II. The Background: Unsatisfactory Status Quo
1. Minimum triad
The legal acts in force so far aiming at the harmonisation of criminal sanctions apply different methods: The traditional formula, introduced by the European Court of Justice (ECJ) itself in its “Greek Maize Scandal” jurisprudence,3 requires the Member States to take “effective, proportionate and deterrent sanctions” and is often referred to as the “minimum triad”. Although these specifications are rather vague, in respect to some fields of crime it may indeed be sufficient that the EU restricts itself to require the Member States to provide for these only imprecisely outlined sanctions by their own.
In accordance with such understanding, the new model seeks to retain the “traditional” and minimally invasive approach. But as far as most offences, and above all the most severe of them, are concerned, the EU will understandably und rightly want to go further and deploy additional requirements, a tendency also observable in previous attempts at harmonisation of national laws as to sanctions.4
2. Minimum maximum penalties and minimum maximum penalty ranges
a) The most detailed provisions of the EU so far, which concern consequences of criminal misconduct, stipulate so-called “minimum maximum penalties” which obligate the Member States not to fall below a certain maximum penalty (e.g. “Member States shall take the necessary measures to ensure that an offence referred to in […] is punishable by a maximum penalty of at least five years of imprisonment.”). A less precise stipulation is the so-called “minimum maximum penalty range” which does not prescribe a specific value in relation to the lowest maximum penalty allowed, but instead grants Member States a scope within which the maximum penalty to be imposed may range (e.g. “[…] is punishable by a maximum penalty of at least one to three years of imprisonment.”). As both instruments only provide minimum rules, they do not hinder Member States from choosing sanctions, which exceed the (minimum) maximum penalty, hence going further than the (minimum) maximum penalty range contained in the harmonisation directive. Thus, in the end, a “minimum maximum penalty range” essentially is nothing but a minimum maximum penalty, as it only obligates the Member States to impose not less than the bottom threshold of the given range as a maximum penalty.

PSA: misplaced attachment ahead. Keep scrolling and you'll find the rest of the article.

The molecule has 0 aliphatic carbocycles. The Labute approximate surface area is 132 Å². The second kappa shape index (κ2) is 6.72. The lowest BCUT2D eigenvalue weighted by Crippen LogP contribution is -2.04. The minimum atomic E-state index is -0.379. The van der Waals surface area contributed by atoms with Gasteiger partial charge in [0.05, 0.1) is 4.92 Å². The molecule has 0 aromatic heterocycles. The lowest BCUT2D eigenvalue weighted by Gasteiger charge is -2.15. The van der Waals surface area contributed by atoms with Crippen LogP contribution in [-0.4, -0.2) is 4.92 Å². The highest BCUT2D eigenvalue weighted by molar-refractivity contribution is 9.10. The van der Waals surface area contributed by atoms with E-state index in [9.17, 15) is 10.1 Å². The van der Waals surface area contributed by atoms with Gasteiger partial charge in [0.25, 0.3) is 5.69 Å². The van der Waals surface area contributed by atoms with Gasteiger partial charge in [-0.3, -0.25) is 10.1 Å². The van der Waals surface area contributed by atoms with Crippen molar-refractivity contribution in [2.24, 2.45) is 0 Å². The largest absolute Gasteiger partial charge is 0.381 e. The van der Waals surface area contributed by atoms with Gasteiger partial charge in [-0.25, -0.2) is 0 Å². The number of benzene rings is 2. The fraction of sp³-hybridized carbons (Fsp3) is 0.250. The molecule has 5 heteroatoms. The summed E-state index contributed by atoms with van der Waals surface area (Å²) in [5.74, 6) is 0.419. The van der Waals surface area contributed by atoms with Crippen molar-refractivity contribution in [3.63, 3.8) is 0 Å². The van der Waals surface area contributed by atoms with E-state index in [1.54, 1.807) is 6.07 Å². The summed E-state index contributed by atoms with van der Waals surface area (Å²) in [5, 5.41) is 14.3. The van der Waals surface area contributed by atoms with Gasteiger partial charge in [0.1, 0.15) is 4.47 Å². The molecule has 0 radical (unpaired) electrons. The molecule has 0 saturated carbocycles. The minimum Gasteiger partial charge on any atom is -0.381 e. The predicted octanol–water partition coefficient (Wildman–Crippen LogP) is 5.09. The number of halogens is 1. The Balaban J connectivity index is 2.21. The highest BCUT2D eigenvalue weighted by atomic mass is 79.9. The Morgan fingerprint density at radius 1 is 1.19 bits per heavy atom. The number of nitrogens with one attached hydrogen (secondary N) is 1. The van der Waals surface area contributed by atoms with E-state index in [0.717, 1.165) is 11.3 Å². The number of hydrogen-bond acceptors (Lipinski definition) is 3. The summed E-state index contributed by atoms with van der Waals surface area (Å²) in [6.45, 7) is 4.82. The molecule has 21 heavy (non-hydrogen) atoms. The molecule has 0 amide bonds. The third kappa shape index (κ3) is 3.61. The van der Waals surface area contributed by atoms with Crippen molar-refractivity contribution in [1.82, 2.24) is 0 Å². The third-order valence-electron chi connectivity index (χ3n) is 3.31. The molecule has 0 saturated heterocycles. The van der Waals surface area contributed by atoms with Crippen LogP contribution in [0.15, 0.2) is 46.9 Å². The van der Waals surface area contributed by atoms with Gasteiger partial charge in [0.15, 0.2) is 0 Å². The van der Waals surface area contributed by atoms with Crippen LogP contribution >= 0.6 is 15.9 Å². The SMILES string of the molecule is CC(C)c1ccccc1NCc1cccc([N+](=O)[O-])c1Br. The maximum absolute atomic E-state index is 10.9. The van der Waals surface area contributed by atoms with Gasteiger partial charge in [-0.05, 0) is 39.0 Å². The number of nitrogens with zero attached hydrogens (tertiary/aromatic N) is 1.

b) According to the thorough comparative study of the ECPI, which provides the basis for the hereinafter-presented new model, the use of minimum maximum penalties as well as minimum maximum penalty ranges is far from being efficient in terms of bringing about effective harmonisation. Minimum harmonisation concerning only the maximum penalty has proven to be disappointing. One reason is that in most countries, the maximum penalty is much less relevant for the individual punishment than the minimum threshold. Furthermore, the legal comparison revealed a large discrepancy between Member States as far as the dimension of statutory maximum penalties is concerned. They are, for example, limited to twelve years by the Finnish constitution, whereas in France and Italy, maximum penalties of up to thirty years are possible.
c) By stipulating minimum maximum penalties, the EU intends to reflect the different degrees of severity inherent to the criminal behaviours the Member States wish to penalise. These efforts for a greater systemisation of the sanctioning requirements peaked in the Council document from 27th May 2002,5 which stated that one of four minimum maximum penalty ranges needed to be chosen in every act of harmonisation to come, depending on the severity of the crime. Although this approach clearly demonstrates the EU legislator’s large interest in classifying the severity of the offences both at EU level and in a coherent manner, a convincing systematic classification could not be achieved.